Ditching Chrome? Here’s how to move your bookmarks and passwords to another browser

If you’ve been considering making a jump away from Google Chrome, you’re not alone.

Plenty of people are toying with the idea, whether because of concerns over privacy or perhaps issues with performance. Others just want a change of pace.

Thankfully, whatever your reasoning for switching web browsers, the process is a lot simpler than you may think. Most browsers include built-in tools to handle importing your stuff over. Below we’ve included some tips on making use of those tools.

The first step in making the switch is picking a browser to use. While this article isn’t about what browser to use, there are a few things worth considering when making a switch. If you want ultimate compatibility, you’ll likely want to run a Chromium-based browser such as the new Microsoft Edge, Brave or Vivaldi. All these are based on the same foundation as Google Chrome, and should work the same with websites as Chrome. However, they can also be less resource hungry, which is great if you’re using lower-end hardware.

Alternatively, if privacy is your goal, Firefox and Safari (if you’re using iOS or macOS) are both excellent options. Ultimately, it’s best to do some research and see which browser is best for your needs. Once you’ve picked one, download it and you’re ready to start the migration process.

Moving your bookmarks

How this process works can differ from browser to browser, but the majority of web browsers offer a way to import bookmarks from other browsers. Firefox, Edge and Vivaldi, for example, all offer a tool for importing bookmarks.

To access the tool, head into the bookmarks (or favourites, according to Edge) section on your new browser. There should be an ‘import’ button along the top of the bookmarks page, or perhaps tucked behind a three-dot overflow menu depending on your browser.

When you click import, you’ll have the option to pick another browser — such as Chrome — and your new browser will import the bookmarks automatically.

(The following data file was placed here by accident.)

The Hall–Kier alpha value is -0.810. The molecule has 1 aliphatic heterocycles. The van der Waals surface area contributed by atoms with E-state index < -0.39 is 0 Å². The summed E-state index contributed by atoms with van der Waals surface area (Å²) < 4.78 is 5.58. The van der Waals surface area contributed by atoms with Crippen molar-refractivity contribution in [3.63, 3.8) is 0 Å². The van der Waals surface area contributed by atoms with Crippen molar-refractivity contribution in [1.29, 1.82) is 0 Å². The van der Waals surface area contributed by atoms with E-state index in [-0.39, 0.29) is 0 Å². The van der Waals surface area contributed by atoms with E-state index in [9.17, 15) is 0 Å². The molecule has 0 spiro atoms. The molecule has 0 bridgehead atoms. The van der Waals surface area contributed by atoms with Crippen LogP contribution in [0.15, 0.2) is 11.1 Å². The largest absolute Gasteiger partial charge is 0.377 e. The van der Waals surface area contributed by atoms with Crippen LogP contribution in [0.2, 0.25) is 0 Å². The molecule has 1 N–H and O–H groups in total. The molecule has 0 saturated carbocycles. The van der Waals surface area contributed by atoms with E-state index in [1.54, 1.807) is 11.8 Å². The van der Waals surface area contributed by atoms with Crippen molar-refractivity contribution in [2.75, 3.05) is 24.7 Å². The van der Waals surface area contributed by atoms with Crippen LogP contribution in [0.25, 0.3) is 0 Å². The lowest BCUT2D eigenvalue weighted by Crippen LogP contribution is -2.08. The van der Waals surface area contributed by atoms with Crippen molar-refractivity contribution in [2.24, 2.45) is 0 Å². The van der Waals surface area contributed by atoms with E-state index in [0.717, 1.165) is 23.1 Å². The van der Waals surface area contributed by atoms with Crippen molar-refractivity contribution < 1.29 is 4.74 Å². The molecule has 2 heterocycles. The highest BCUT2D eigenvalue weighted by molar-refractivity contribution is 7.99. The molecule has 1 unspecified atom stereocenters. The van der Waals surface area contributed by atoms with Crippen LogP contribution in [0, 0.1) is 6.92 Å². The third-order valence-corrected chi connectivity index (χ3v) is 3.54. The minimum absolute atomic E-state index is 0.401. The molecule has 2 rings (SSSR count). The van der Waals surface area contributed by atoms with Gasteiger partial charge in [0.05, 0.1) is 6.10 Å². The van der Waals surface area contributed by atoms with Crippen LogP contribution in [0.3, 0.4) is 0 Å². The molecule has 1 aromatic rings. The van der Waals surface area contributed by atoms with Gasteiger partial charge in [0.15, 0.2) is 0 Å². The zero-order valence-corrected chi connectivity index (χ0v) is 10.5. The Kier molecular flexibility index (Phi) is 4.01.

If you’re not able to import bookmarks automatically, Chrome also lets you export your bookmarks. From the bookmark manager, click the three-dot overflow menu button in the top right corner, click ‘Export’ then save the file somewhere on your computer. You’ll be able to access it from the import option in your new browser.

Login details

Another important thing to move to a new browser is your login details. If you save these in Chrome, there are a couple ways to deal with them.

The first method is arguably the easier and more beneficial option: use a password manager. There are plenty of excellent third-party password managers out there, some free and some cost money. LastPass, Dashlane and 1Password are all excellent options. Most of these will be able to import your passwords from Chrome.

Then when you use a different device or browser, you’ll just need the extension or app to access all your login details. Not to mention the added security benefits of having all your passwords safely encrypted and stored in one of these apps.

The other method would be to import your passwords automatically. This works similar to bookmarks — navigate to your new browser’s password manager (for example, Firefox includes it in the ‘Privacy & Security’ section). You’ll be able to click ‘Import’ and select Chrome from the menu. Your new browser will automatically handle the process for you.